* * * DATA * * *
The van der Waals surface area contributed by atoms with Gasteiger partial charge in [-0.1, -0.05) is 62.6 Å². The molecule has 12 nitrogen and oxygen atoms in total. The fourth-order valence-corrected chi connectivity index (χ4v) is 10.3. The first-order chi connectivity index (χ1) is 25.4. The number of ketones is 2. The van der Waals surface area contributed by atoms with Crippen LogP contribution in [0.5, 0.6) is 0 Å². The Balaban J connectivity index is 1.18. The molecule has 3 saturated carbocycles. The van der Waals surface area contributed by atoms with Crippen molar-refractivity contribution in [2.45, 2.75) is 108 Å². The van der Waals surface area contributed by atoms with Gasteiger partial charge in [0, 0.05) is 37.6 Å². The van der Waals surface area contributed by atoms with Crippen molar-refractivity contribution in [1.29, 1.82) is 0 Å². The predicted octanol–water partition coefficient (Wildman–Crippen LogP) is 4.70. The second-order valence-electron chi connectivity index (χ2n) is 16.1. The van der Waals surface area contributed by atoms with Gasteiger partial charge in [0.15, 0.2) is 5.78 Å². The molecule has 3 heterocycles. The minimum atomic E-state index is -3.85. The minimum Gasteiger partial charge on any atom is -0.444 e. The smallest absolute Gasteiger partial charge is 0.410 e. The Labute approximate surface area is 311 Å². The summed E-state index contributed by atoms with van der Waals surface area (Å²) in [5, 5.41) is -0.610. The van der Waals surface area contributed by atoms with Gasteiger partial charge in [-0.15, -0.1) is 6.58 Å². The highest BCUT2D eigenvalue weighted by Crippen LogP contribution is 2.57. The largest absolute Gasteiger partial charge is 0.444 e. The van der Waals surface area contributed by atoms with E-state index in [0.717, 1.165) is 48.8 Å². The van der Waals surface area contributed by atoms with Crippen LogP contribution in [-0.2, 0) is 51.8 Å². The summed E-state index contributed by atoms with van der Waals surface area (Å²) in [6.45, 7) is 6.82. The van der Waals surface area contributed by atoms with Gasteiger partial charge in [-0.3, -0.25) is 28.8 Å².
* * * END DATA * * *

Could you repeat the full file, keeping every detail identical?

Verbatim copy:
The van der Waals surface area contributed by atoms with Gasteiger partial charge in [-0.1, -0.05) is 62.6 Å². The molecule has 12 nitrogen and oxygen atoms in total. The fourth-order valence-corrected chi connectivity index (χ4v) is 10.3. The first-order chi connectivity index (χ1) is 25.4. The number of ketones is 2. The van der Waals surface area contributed by atoms with Crippen LogP contribution in [0.5, 0.6) is 0 Å². The Balaban J connectivity index is 1.18. The molecule has 3 saturated carbocycles. The van der Waals surface area contributed by atoms with Crippen molar-refractivity contribution in [2.45, 2.75) is 108 Å². The van der Waals surface area contributed by atoms with Gasteiger partial charge in [0, 0.05) is 37.6 Å². The van der Waals surface area contributed by atoms with Crippen molar-refractivity contribution in [1.29, 1.82) is 0 Å². The predicted octanol–water partition coefficient (Wildman–Crippen LogP) is 4.70. The second-order valence-electron chi connectivity index (χ2n) is 16.1. The van der Waals surface area contributed by atoms with Gasteiger partial charge in [0.15, 0.2) is 5.78 Å². The molecule has 3 heterocycles. The minimum atomic E-state index is -3.85. The minimum Gasteiger partial charge on any atom is -0.444 e. The smallest absolute Gasteiger partial charge is 0.410 e. The Labute approximate surface area is 311 Å². The summed E-state index contributed by atoms with van der Waals surface area (Å²) in [5, 5.41) is -0.610. The van der Waals surface area contributed by atoms with Gasteiger partial charge in [-0.15, -0.1) is 6.58 Å². The highest BCUT2D eigenvalue weighted by Crippen LogP contribution is 2.57. The largest absolute Gasteiger partial charge is 0.444 e. The van der Waals surface area contributed by atoms with E-state index in [0.717, 1.165) is 48.8 Å². The van der Waals surface area contributed by atoms with Crippen LogP contribution in [-0.2, 0) is 51.8 Å². The summed E-state index contributed by atoms with van der Waals surface area (Å²) in [6.45, 7) is 6.82. The van der Waals surface area contributed by atoms with Gasteiger partial charge in [-0.3, -0.25) is 28.8 Å².